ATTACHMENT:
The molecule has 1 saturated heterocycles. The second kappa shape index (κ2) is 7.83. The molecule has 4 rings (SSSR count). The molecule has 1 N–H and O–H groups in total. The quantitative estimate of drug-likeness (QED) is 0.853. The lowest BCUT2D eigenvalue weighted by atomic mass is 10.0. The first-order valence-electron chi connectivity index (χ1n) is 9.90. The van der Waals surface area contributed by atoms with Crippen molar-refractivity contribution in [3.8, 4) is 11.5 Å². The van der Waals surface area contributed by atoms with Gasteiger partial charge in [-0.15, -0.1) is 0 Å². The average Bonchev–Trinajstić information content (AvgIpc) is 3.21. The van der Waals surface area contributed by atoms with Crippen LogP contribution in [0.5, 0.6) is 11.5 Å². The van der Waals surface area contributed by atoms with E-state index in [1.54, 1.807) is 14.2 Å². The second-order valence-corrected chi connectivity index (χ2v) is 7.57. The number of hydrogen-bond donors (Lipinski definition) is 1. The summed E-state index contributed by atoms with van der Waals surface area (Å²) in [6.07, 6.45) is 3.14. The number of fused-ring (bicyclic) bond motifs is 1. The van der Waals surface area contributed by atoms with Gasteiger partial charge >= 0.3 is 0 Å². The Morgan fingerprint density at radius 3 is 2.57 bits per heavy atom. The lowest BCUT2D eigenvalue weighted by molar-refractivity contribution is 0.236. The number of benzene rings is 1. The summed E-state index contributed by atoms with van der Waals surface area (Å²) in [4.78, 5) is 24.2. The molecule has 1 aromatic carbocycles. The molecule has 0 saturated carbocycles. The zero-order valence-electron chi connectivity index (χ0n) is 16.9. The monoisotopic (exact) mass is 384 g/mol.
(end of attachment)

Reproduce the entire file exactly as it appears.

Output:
The molecule has 1 saturated heterocycles. The second kappa shape index (κ2) is 7.83. The molecule has 4 rings (SSSR count). The molecule has 1 N–H and O–H groups in total. The quantitative estimate of drug-likeness (QED) is 0.853. The lowest BCUT2D eigenvalue weighted by atomic mass is 10.0. The first-order valence-electron chi connectivity index (χ1n) is 9.90. The van der Waals surface area contributed by atoms with Crippen molar-refractivity contribution in [3.8, 4) is 11.5 Å². The van der Waals surface area contributed by atoms with Gasteiger partial charge in [-0.15, -0.1) is 0 Å². The average Bonchev–Trinajstić information content (AvgIpc) is 3.21. The van der Waals surface area contributed by atoms with Crippen LogP contribution in [0.5, 0.6) is 11.5 Å². The van der Waals surface area contributed by atoms with E-state index in [1.54, 1.807) is 14.2 Å². The second-order valence-corrected chi connectivity index (χ2v) is 7.57. The number of hydrogen-bond donors (Lipinski definition) is 1. The summed E-state index contributed by atoms with van der Waals surface area (Å²) in [6.07, 6.45) is 3.14. The number of fused-ring (bicyclic) bond motifs is 1. The van der Waals surface area contributed by atoms with Gasteiger partial charge >= 0.3 is 0 Å². The Morgan fingerprint density at radius 3 is 2.57 bits per heavy atom. The lowest BCUT2D eigenvalue weighted by molar-refractivity contribution is 0.236. The number of benzene rings is 1. The summed E-state index contributed by atoms with van der Waals surface area (Å²) in [4.78, 5) is 24.2. The molecule has 1 aromatic carbocycles. The molecule has 0 saturated carbocycles. The zero-order valence-electron chi connectivity index (χ0n) is 16.9. The monoisotopic (exact) mass is 384 g/mol.